KBO’s Stephens explained the importance of this study’s results: “It is not well understood how water levels in the Klamath Basin relate to how much Black Tern breeding season habitat is available and how good that habitat is for raising young. Given the challenges that Black Terns face from a combination of water allocation, drought, and climate change impacts, an improved understanding local habitat needs is pressing.”

She added: “The best next step to addressing local Black Tern population loss is to determine the cause of the decline we found.”

The results of the 2001-2010 Klamath Basin Black Tern study were published in the Winter 2015 issue of the Northwest Naturalist journal. To read or download the publication click here.

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Klamath Bird Observatory, based in Ashland, Oregon, is a scientific non-profit organization that achieves bird conservation in the Pacific Northwest and throughout the migratory ranges of the birds of our region. We developed our award-winning conservation model in the ruggedly beautiful and wildlife-rich Klamath-Siskiyou Bioregion of southern Oregon and northern California, and we now apply this model more broadly to care for our shared birds throughout their annual cycles. Emphasizing high caliber science and the role of birds as indicators of the health of the land, we specialize in cost-effective bird monitoring and research projects that improve natural resource management. Also, recognizing that conservation occurs across many fronts, we nurture a conservation ethic in our communities through our outreach and educational programs.

Media Contact: Jaime Stephens, Science Director
Klamath Bird Observatory
541-201-0866 x 2#
jlh [AT] klamathbird.org

TALK AND WALK: BIRDING THE KLAMATH BASIN with Mel Clements and Frank Lospalluto

The talk will feature 4 short DVD’s (photography and music) that each highlight the birds and landscape of the Klamath Wildlife Basin Refuges through the four seasons of the year. A fifth DVD will be added to show the powerful beauty of the Great Gray Owl. Guidelines for photographing birds and other wildlife will be presented along with the ethics of bird photography. Mel Clements will discuss how to get the best photos and disturb the birds the least.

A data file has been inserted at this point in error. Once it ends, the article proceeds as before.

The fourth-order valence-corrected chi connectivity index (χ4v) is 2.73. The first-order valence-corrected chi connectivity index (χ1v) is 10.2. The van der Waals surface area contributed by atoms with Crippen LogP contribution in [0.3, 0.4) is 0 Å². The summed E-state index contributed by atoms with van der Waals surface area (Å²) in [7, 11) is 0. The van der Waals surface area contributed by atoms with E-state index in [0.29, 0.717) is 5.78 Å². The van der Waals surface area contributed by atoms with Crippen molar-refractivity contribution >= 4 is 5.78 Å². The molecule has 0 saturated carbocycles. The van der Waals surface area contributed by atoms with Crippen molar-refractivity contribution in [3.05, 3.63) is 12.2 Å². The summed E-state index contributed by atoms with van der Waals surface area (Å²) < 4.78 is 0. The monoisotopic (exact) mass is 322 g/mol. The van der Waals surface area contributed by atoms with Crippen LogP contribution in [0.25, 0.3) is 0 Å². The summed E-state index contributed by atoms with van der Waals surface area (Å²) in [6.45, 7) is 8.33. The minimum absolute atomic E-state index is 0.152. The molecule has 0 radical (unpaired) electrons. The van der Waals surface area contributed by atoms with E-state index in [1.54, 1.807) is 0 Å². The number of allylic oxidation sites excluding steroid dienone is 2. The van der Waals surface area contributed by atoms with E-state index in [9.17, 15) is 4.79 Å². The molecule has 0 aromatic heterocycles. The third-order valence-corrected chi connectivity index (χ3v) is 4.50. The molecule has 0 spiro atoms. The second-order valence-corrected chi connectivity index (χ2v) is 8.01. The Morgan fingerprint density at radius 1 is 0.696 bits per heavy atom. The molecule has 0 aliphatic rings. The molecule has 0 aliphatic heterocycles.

Talk on February 16th Thursday 6:30-8pm
Walk on February 18th Saturday 7:30am – dark

Contact Shannon Rio at shannonrio@aol.com to sign up. Class size is limited. $30 for class and outing. $15 to come to the talk only.

Lower Klamath National Wildlife Refuge (c) Jim Livaudais 2017

TALK and WALK PROGRAMS THIS WINTER

No cabin fever or winter blues around here – not with our upcoming Talk and Walk programs! There are birds to find in our great outdoors and no more informing and fun way to find them than with the inimitable Dick Ashford. Two Talk and Walk programs have just been added to our calendar: Raptor ID in the Klamath Basin and Waterfowl ID in the Klamath Basin – details below.

 

 

RAPTOR ID IN THE KLAMATH BASIN

TALK: Dick Ashford, local raptor expert and longtime KBO board member, will share his enthusiasm and knowledge about raptor ID during this informative class session.

January 5th Thursday 6:30-8:00PM

WALK: Start the brand new year off right with an all-day raptor viewing outing to the picturesque Klamath Basin!

January 7th Saturday 8:00AM-6:00PM

 

 

WATERFOWL ID IN THE KLAMATH BASIN

TALK: March is that time of year when things are just “ducky”. Want to learn how to ID them? Join longtime KBO board member Dick Ashford for a fun talk on ducks, geese, and other waterfowl!

March 2nd Thursday 6:30-8:00PM

Ducks in a row ... Mallards foraging (c) Jim Livaudais 2016

WALK: We will get a chance to test our classroom knowledge in the field. Dick will plan a route that will give us our best chance of seeing the varied birdlife for which the Klamath Basin is famous – and we’ll have lots of fun doing it! Depending on water levels and weather conditions, there may be excellent opportunities for viewing thousands of migratory waterfowl.

March 4th Saturday 8:00AM 6:00PM

 

Cost: $25 for each talk and outing (or $50 makes you a member of KBO). Space is limited. Will schedule an extra outing day if needed. Contact – ShannonRio@aol.com with questions or to hold your spot.

TALK AND TAPAS – KBO HOLIDAY FUNDRAISER

As a December holiday alternative to the talk and walk program, KBO is hosting a special program in a local home. Sip a glass of wine or bubbly water, dine on light fare, receive a copy of Harry Fuller’s book on the Great Gray Owl and listen to this presentation. December 8th Thursday 5:30-8:00PM … Cost is $100. Contact Shannon Rio – ShannonRio@aol.com to hold your spot.

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541-201-0866
PO Box 758
Ashland, Oregon 97520